Great power comes with great responsibility. And, so it is with the American people, who have been since the time of our founding entrusted with the rarest form of responsibility in all of human history: Self-governance.
Citizens of the United States of America pride themselves on their perception that they are among the freest people ever inhabiting this earth. Our freedom has given way to great achievements and successes. From rocky Great Experiment to shining savior of Europe, our nation forged ahead to become the most prosperous, the most powerful, the most influential. We once reached for the sky and eventually landed on the Moon. We are capable of achieving anything we put our mind to.
But our freedom has also given way to dramatic failures and atrocities. We grew our nation through rape, pillage and murder. We enslaved millions. We slaughtered each other, as the spilled blood of our brothers and the memories of division still soaks the land beneath our feet. It has been so because, in all our glorious freedom, we voluntarily disregarded that all-too-essential second ingredient: Our responsibility, to ourselves, to each other and, most importantly, to our children and future generations. Continue reading this post…
For the life of me, I’ll never understand why some people believe the Constitution’s guarantee of free speech grants them a carte blanche right to say or do anything they like without the least bit of criticism or negative feedback from other citizens.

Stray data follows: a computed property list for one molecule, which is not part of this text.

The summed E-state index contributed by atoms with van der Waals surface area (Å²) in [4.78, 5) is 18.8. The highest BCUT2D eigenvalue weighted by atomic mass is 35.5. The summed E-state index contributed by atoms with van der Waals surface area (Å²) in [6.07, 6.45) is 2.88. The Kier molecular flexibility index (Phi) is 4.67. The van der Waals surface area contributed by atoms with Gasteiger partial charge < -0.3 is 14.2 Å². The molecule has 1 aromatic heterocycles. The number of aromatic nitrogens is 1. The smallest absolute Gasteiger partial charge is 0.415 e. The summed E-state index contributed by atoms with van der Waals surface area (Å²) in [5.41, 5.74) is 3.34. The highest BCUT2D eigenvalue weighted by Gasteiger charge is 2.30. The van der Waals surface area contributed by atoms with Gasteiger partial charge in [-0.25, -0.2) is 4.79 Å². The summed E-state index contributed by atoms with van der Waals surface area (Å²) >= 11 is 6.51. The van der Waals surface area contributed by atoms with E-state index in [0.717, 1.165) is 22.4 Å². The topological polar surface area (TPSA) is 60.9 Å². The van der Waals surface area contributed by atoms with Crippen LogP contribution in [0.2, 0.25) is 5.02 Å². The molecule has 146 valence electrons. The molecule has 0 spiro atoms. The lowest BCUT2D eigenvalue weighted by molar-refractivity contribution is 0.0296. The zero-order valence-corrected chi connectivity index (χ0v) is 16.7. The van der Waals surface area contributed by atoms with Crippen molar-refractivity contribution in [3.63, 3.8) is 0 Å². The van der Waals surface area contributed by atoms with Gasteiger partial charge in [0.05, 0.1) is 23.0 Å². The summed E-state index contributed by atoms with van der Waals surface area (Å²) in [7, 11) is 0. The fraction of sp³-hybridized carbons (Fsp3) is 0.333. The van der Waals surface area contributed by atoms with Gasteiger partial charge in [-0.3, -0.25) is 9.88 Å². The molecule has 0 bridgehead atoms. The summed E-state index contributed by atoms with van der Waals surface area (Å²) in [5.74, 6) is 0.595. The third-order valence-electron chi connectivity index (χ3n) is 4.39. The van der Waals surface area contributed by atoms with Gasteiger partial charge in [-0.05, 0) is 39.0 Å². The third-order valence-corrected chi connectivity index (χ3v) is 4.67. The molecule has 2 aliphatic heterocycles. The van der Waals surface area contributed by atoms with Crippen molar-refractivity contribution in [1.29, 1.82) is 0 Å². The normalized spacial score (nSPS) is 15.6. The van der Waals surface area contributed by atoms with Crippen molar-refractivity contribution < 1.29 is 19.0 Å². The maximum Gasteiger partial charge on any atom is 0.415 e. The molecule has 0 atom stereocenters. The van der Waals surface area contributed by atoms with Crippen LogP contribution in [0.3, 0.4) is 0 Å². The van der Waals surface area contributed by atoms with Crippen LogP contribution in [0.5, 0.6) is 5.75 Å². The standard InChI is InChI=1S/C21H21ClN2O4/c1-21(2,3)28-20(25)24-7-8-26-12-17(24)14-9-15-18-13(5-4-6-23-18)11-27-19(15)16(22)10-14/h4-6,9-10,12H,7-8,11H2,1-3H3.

The recent brouhaha over Chick-fil-A’s sponsorship of an anti-LGBT seminar in Pennsylvania has the LGBT blogosphere, mainstream media and Christian media in a frenzy. Some college students have even organized to get Chick-fil-A thrown off their campuses. The seminar isn’t the first time Chick-fil-A has sponsored or supported conservative, right-wing causes. The anti-gay, evangelical views of the company and its leaders have been well-known for an awfully long time. I guess some folks just got tired of it, found the right blog to on which to speak out and hit the news cycle at just the right time.
In a New York Times piece by Kim Severson, however, a conservative Chick-fil-A customer and supporter says the corporation has every right to say or think anything they please. Continue reading this post…
An interesting Twitter convo:
It’s so nice to know our compassionately conservative friends answer true, honest and civil debate (along with completely valid questions) with ad hominem attacks. Wait. I thought only liberals did that. I’m confused.
And none of that even adds up to being the tiniest bit of a tip of the iceberg. Obama, the dictator? That notion is just about as crazy (and, yes, I mean crazy as in clinically delusional) as Liberty Counsel’s claims that Obama is planning to ‘subvert’ the Constitution.
Neo-cons are weird sort of creature. People with Alzheimer’s have better memory function than these folks.
P.S. — There’s no such thing as “The Liberal Media.” I highly recommend Glenn Greenwald’s excellent piece: “Octavia Nasr and what The Liberal Media allows.”